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ARS Home » Northeast Area » Beltsville, Maryland (BARC) » Beltsville Agricultural Research Center » Animal Biosciences & Biotechnology Laboratory » Research » Publications at this Location » Publication #347347

Research Project: Non-antibiotic Strategies to Control Enteric Diseases of Poultry

Location: Animal Biosciences & Biotechnology Laboratory

Title: Pleiotropic anti-infective effects of a small-molecule lipid II binder

Author
item De Leeuw, Eric - University Of Maryland School Of Medicine
item Kee, Sung Hyen - US Department Of Agriculture (USDA)
item Kwasny, Steven - Microbiotix Inc
item Opperman, Tymothy - Microbiotix Inc
item Lillehoj, Hyun

Submitted to: Infection and Drug Resistance
Publication Type: Peer Reviewed Journal
Publication Acceptance Date: 10/1/2018
Publication Date: 12/30/2018
Citation: De Leeuw, E.P., Kee, S., Kwasny, S.M., Opperman, T.J., Lillehoj, H.S. 2018. Pleiotropic anti-infective effects of a small-molecule lipid II binder. Infection and Drug Resistance. 62:381-387.

Interpretive Summary: Necrotic enteritis or NE is an enteric disease that affects commercial poultry. The causative agent is Clostridium perfringens or CP, a frequent cause of food poisoning in humans through the consumption of poultry products from infected chickens. Host immune response to CP involves both cellular components such as intestinal intra-epithelial lymphocytes as well as host defense peptides as first responders. Examples of such antimicrobial peptides include NK-lysin, produced by Natural Killer cells and cytotoxic T lymphocytes, and defensins, which are produced by mucosal surfaces. In this report, ARS scientists collaborated with University of Maryland scientist to identify low molecular weight synthetic compounds that bind Lipid II on the bacterial cell membrane. Following binding to Lipid II, these compounds act as antibacterials against Gram-positive organisms. After screening many compounds, Lipid II binder 1611-0203 show therapeutic potential to act as anti-infectives against various organisms simultaneously. This finding will enable industry to develop new antimicrobial therapeutics against CP.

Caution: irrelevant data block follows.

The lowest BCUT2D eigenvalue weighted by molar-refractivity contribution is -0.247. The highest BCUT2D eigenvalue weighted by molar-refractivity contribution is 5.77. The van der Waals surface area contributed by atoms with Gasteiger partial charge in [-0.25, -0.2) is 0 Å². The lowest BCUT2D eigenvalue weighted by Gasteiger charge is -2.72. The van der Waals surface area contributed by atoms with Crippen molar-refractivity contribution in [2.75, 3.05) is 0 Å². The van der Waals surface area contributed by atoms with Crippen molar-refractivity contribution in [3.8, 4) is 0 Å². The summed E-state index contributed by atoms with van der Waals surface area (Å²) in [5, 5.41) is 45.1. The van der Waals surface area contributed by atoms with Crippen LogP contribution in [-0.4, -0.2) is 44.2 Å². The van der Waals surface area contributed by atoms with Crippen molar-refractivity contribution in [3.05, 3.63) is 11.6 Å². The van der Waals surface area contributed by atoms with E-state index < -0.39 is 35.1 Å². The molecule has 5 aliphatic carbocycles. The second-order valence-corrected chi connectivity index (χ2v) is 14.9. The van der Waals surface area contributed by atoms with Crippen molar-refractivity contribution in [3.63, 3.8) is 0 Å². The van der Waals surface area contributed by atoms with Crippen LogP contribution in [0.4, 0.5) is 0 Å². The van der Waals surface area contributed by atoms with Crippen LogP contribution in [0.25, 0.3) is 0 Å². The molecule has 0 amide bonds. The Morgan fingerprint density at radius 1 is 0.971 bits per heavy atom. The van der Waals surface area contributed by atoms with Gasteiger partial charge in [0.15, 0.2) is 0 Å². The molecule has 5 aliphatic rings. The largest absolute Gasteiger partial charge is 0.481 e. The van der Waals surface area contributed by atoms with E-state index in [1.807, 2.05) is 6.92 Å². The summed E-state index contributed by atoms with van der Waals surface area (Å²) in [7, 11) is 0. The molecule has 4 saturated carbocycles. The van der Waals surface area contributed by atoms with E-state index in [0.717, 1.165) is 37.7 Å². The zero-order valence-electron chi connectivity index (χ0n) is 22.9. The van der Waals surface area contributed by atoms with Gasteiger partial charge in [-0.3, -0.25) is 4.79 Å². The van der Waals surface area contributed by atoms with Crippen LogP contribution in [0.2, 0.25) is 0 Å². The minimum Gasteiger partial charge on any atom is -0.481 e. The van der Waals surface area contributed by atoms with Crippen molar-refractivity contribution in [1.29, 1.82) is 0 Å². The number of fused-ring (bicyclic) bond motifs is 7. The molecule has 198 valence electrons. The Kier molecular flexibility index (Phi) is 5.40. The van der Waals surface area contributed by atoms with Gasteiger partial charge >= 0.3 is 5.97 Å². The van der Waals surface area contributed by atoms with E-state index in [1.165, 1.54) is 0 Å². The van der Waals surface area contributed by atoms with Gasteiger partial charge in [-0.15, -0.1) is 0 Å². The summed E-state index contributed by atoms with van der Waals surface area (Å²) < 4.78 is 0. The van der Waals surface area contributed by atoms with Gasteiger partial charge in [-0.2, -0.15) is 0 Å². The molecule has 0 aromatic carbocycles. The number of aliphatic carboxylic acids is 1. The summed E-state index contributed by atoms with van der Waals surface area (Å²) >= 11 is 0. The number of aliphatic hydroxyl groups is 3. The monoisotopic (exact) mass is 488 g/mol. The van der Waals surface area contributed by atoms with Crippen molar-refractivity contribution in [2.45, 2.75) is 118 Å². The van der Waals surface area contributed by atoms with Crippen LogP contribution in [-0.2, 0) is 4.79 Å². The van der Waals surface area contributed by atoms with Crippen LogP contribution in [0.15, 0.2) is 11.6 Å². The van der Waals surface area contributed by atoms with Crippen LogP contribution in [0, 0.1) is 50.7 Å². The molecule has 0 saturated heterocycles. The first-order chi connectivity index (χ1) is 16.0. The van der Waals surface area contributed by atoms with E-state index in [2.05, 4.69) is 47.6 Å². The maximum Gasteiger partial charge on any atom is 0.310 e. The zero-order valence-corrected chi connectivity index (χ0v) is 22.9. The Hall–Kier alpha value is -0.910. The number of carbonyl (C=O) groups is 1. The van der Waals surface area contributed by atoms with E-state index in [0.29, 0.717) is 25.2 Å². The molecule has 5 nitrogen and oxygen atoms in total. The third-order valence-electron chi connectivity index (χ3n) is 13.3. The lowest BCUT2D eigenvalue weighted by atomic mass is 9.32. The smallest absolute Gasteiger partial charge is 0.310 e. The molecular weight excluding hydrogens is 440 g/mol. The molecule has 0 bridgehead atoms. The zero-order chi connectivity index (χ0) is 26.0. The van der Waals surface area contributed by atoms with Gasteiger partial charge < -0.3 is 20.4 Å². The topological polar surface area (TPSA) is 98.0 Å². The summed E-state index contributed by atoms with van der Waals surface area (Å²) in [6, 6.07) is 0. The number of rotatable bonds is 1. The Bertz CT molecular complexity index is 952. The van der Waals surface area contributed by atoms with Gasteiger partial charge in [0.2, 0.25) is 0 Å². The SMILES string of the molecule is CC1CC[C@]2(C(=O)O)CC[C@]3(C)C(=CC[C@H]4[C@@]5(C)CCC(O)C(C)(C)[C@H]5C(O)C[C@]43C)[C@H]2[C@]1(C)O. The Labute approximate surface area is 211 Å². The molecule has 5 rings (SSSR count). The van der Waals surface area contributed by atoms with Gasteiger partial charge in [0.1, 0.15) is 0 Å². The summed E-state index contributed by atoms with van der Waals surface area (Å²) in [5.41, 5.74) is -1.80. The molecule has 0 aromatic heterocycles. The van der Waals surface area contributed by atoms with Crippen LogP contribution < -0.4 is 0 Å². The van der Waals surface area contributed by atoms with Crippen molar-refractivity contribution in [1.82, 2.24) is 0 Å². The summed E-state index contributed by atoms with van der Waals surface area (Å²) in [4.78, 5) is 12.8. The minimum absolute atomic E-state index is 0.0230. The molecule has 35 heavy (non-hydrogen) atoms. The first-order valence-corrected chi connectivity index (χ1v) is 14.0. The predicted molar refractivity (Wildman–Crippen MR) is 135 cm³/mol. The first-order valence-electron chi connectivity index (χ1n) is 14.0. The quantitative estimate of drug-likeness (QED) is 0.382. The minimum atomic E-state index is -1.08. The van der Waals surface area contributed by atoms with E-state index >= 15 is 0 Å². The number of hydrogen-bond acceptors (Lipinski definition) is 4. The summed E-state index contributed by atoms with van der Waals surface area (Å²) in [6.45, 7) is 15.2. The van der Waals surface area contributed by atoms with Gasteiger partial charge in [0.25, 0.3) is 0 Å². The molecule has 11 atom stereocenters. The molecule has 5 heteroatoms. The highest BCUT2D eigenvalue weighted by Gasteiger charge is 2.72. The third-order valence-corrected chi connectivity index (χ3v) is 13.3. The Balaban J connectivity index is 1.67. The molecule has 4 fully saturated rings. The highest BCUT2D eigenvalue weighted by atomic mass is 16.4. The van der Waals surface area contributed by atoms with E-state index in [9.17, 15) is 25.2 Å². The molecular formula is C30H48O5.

Technical Abstract: We identified low molecular weight compounds that bind to Lipid II, an essential precursor of bacterial cell wall biosynthesis. Following binding to Lipid II, these compounds act as antibacterials on multiple biosynthesis pathways with specificity against Gram-positive organisms. Here, we have tested a small subset of our most promising leads against the bacterium Clostridium perfringens and sporozoites of Eimeria tenella, an intracellular protozoan parasite that cause intestinal disease in poultry. We find one compound, 1611-0203 (2-{2,3,5,6-tetrafluoro-4-[2,3,5,6-tetrafluoro-4-(2 hydroxyphenoxy) phenyl]phenol) to specifically inhibit growth of both agents. In addition, compound 1611-0203 inhibits Staphylococcus aureus and Enterococci spp. specifically. Mechanism-of-action studies further reveal that 1611-0203 primarily affects cell wall biosynthesis followed by inhibition of multiple biosynthetic pathways. Combined, our results indicate that Lipid II binders such as 1611-0203 have therapeutic potential to act as anti-infectives against various organisms simultaneously.